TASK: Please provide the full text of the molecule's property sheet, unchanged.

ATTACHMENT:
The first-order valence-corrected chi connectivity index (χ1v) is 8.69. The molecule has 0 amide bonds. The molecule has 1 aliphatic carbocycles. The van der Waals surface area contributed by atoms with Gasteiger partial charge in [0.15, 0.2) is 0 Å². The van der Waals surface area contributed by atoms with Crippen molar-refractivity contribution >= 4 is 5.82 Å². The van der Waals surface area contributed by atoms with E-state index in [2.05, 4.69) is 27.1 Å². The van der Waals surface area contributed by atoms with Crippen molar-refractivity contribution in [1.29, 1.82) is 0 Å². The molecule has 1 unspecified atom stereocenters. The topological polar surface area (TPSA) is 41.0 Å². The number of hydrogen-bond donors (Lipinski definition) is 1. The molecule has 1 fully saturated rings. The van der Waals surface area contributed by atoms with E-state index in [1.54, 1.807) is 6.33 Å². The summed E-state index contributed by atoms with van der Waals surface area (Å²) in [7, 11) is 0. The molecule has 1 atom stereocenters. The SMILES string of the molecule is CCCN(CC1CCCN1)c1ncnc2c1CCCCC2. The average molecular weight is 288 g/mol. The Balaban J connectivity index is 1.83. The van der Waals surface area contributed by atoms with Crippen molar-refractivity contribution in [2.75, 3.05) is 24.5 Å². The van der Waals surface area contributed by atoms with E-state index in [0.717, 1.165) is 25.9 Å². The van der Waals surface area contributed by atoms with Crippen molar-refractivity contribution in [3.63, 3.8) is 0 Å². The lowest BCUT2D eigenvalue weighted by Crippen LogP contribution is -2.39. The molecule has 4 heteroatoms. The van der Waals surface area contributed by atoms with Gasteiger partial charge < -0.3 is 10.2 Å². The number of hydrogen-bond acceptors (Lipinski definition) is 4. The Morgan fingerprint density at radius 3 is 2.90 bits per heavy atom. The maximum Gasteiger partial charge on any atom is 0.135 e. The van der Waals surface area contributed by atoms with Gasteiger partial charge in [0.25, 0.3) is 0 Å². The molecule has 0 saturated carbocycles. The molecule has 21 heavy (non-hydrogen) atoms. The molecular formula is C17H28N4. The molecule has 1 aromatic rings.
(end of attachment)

The first-order valence-corrected chi connectivity index (χ1v) is 8.69. The molecule has 0 amide bonds. The molecule has 1 aliphatic carbocycles. The van der Waals surface area contributed by atoms with Gasteiger partial charge in [0.15, 0.2) is 0 Å². The van der Waals surface area contributed by atoms with Crippen molar-refractivity contribution >= 4 is 5.82 Å². The van der Waals surface area contributed by atoms with E-state index in [2.05, 4.69) is 27.1 Å². The van der Waals surface area contributed by atoms with Crippen molar-refractivity contribution in [1.29, 1.82) is 0 Å². The molecule has 1 unspecified atom stereocenters. The topological polar surface area (TPSA) is 41.0 Å². The number of hydrogen-bond donors (Lipinski definition) is 1. The molecule has 1 fully saturated rings. The van der Waals surface area contributed by atoms with E-state index in [1.54, 1.807) is 6.33 Å². The summed E-state index contributed by atoms with van der Waals surface area (Å²) in [7, 11) is 0. The molecule has 1 atom stereocenters. The SMILES string of the molecule is CCCN(CC1CCCN1)c1ncnc2c1CCCCC2. The average molecular weight is 288 g/mol. The Balaban J connectivity index is 1.83. The van der Waals surface area contributed by atoms with Crippen molar-refractivity contribution in [2.75, 3.05) is 24.5 Å². The van der Waals surface area contributed by atoms with E-state index in [0.717, 1.165) is 25.9 Å². The van der Waals surface area contributed by atoms with Crippen molar-refractivity contribution in [3.63, 3.8) is 0 Å². The lowest BCUT2D eigenvalue weighted by Crippen LogP contribution is -2.39. The molecule has 4 heteroatoms. The van der Waals surface area contributed by atoms with Gasteiger partial charge < -0.3 is 10.2 Å². The number of hydrogen-bond acceptors (Lipinski definition) is 4. The Morgan fingerprint density at radius 3 is 2.90 bits per heavy atom. The maximum Gasteiger partial charge on any atom is 0.135 e. The van der Waals surface area contributed by atoms with Gasteiger partial charge in [0.25, 0.3) is 0 Å². The molecule has 0 saturated carbocycles. The molecule has 21 heavy (non-hydrogen) atoms. The molecular formula is C17H28N4. The molecule has 1 aromatic rings.